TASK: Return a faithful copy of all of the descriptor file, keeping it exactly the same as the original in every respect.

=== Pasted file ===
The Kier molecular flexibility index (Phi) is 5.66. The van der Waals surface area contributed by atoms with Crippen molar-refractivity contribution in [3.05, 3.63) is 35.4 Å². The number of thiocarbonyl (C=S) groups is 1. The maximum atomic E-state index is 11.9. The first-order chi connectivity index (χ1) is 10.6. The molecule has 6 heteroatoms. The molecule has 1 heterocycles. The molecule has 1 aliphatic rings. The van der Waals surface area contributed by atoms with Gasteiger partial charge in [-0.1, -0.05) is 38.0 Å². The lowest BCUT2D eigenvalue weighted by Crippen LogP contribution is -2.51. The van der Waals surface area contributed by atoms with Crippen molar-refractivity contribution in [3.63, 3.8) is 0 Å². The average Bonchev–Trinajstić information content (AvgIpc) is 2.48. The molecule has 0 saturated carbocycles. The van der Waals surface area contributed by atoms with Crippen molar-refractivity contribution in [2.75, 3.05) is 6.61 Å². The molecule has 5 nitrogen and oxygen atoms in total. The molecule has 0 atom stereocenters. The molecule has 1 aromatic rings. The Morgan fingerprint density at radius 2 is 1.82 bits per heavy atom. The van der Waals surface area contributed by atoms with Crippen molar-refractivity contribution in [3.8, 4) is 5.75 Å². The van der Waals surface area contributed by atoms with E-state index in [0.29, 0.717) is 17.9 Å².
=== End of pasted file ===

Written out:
The Kier molecular flexibility index (Phi) is 5.66. The van der Waals surface area contributed by atoms with Crippen molar-refractivity contribution in [3.05, 3.63) is 35.4 Å². The number of thiocarbonyl (C=S) groups is 1. The maximum atomic E-state index is 11.9. The first-order chi connectivity index (χ1) is 10.6. The molecule has 6 heteroatoms. The molecule has 1 heterocycles. The molecule has 1 aliphatic rings. The van der Waals surface area contributed by atoms with Gasteiger partial charge in [-0.1, -0.05) is 38.0 Å². The lowest BCUT2D eigenvalue weighted by Crippen LogP contribution is -2.51. The van der Waals surface area contributed by atoms with Crippen molar-refractivity contribution in [3.63, 3.8) is 0 Å². The average Bonchev–Trinajstić information content (AvgIpc) is 2.48. The molecule has 0 saturated carbocycles. The van der Waals surface area contributed by atoms with Crippen molar-refractivity contribution in [2.75, 3.05) is 6.61 Å². The molecule has 5 nitrogen and oxygen atoms in total. The molecule has 0 atom stereocenters. The molecule has 1 aromatic rings. The Morgan fingerprint density at radius 2 is 1.82 bits per heavy atom. The van der Waals surface area contributed by atoms with Crippen molar-refractivity contribution in [3.8, 4) is 5.75 Å². The van der Waals surface area contributed by atoms with E-state index in [0.29, 0.717) is 17.9 Å².